Democratic hopeful Gravel visits Park City
There was a presidential candidate among the hordes flocking to Park City for the Sundance Film Festival, but one few people would be likely to recognize.
Democrat Mike Gravel, who has made immediate withdrawal from Iraq the centerpiece of his low-profile campaign, flew into Salt Lake City on Sunday mainly to participate in a panel discussion Monday night on politics in film.
The 77-year-old former U.S. senator from Alaska is on the ballot in about 20 states, including Utah's Feb. 5 Democratic primary.
He hasn't received much attention since the fall, when he took part in several televised presidential debates. That spotlight went dim when polls showed him lagging, though he blames his debate exclusion on a conspiracy between Democratic Party leaders and the networks.
"They found that embarrassing that I would talk about the war and say, sure this is president Bush's Republican war, but the Democrats went along," Gravel said in a telephone interview Monday.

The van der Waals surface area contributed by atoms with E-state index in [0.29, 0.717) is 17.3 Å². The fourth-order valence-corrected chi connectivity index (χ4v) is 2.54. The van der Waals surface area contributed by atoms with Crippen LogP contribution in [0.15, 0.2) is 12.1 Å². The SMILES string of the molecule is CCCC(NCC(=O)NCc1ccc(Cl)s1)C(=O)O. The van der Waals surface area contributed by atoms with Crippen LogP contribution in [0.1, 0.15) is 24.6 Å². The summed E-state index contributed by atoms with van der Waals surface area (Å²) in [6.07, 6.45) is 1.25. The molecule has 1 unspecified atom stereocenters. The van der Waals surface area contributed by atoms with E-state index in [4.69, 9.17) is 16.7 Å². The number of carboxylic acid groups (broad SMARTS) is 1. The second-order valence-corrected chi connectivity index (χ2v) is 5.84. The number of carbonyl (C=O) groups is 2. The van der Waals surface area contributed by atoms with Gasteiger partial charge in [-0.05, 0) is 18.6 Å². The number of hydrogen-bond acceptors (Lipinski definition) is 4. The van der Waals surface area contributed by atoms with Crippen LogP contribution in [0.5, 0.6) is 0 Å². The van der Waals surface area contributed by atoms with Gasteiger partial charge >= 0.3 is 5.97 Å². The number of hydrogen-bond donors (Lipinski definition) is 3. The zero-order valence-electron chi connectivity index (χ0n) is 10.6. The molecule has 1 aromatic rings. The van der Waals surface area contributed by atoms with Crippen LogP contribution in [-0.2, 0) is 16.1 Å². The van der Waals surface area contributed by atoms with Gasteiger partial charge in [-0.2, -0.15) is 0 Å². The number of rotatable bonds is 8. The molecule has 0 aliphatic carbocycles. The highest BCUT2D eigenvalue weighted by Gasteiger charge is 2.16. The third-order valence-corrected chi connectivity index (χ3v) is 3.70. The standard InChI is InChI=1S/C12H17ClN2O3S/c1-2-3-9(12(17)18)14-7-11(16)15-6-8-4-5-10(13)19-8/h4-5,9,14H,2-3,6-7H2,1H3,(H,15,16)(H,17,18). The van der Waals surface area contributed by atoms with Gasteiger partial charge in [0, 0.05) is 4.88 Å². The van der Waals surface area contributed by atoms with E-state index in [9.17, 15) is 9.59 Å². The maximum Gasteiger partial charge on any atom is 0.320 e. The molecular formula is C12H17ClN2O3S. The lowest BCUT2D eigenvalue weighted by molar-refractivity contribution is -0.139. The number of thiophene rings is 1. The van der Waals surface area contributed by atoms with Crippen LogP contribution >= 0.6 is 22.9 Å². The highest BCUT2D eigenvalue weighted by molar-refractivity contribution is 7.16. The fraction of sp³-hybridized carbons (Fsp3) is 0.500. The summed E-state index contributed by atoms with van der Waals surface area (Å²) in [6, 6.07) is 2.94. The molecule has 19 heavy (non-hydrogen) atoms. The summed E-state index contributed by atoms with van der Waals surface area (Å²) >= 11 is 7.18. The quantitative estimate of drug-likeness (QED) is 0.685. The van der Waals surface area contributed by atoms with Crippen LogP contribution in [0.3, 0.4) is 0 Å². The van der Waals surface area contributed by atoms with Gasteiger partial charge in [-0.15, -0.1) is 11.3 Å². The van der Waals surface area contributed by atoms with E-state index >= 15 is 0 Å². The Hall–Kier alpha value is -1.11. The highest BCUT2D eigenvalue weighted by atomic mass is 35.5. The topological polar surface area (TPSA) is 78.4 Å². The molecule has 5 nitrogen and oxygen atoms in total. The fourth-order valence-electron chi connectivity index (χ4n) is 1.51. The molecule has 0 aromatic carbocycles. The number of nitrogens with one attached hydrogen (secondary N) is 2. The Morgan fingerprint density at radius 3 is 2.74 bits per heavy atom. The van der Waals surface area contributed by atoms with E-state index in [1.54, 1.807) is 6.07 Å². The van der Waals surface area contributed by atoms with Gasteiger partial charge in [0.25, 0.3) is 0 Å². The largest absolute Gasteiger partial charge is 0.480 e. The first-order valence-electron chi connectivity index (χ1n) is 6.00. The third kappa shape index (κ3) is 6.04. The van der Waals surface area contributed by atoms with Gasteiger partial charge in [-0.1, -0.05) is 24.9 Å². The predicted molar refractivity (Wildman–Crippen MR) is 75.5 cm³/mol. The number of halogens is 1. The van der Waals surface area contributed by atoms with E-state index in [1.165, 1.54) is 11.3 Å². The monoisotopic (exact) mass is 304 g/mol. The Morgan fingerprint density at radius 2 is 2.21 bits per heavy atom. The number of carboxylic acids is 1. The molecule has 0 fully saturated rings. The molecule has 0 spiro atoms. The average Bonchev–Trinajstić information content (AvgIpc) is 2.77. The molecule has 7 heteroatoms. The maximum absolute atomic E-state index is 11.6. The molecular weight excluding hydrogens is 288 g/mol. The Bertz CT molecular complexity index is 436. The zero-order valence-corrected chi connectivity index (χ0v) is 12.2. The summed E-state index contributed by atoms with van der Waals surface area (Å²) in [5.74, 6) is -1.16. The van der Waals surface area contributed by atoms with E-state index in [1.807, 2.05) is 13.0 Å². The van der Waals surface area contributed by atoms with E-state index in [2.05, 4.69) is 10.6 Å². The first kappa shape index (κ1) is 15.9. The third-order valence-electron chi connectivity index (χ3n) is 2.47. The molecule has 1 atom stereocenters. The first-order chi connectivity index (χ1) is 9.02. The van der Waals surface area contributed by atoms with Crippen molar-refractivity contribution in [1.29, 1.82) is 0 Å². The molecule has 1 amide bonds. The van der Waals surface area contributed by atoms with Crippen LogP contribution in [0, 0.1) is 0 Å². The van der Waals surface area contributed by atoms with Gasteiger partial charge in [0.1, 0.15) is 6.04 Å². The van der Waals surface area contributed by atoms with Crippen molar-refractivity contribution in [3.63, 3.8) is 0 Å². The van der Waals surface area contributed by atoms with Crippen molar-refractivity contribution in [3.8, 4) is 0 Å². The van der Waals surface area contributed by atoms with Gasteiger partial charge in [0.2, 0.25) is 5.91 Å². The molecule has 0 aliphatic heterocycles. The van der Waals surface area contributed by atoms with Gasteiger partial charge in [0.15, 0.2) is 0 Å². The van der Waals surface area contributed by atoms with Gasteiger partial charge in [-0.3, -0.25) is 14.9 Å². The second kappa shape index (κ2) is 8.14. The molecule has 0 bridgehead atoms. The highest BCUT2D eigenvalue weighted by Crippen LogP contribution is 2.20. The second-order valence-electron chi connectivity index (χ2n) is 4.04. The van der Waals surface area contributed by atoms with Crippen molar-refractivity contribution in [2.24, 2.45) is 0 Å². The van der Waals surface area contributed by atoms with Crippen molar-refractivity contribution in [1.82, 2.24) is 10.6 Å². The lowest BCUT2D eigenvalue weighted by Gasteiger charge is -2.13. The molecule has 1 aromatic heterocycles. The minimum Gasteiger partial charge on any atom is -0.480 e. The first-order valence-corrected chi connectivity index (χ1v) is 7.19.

"I can get the troops out of Iraq in 120 days," said Gravel, who made his name in the U.S. Senate during the Vietnam war as an outspoken opponent of the military draft and is known for reading the Pentagon Papers into the Congressional Record.
He dismissed claims that sudden withdrawal of U.S. troops would incite a chaotic bloodbath, saying Iraqis are "exhausted. These people want peace."
While he is a lifelong Democrat, Gravel is anything but a partisan cheerleader.
Of the top-tier Democratic presidential hopefuls, Sen. Hillary Clinton "clearly could do a lot better job because of her maturity," he said. But he wouldn't vote for her any more than he would Barack Obama or John Edwards.
Republicans offer even worse choices, said Gravel, calling the GOP presidential field "horrific."
Utah Democratic Chairman Wayne Holland said Gravel's take on the war and other issues was recognized as a valuable voice in the campaign debate early on. But that has changed.
"He seemed to become kind of the angry old guy that just seemed to want to become angrier," said Holland. "He never was going to be the nominee but he had a voice, it just got more screechy."
Holland said the question of why Gravel is still campaigning when he has lost credibility within his own party is one "I can't answer. He just seems a little bit like the dog in the manger."
Gravel acknowledges it is a "pretty fair assumption" that he won't get the Democratic nomination, but he is a long way from giving up fighting for it.
Gravel says he's in for the long haul
Democratic presidential candidate Mike Gravel will leave Utah and head to Florida today to campaign. And he will continue through Super Tuesday (Feb. 5) and beyond, with the help of funds he hopes to raise through sales of a forthcoming book, Citizen Power.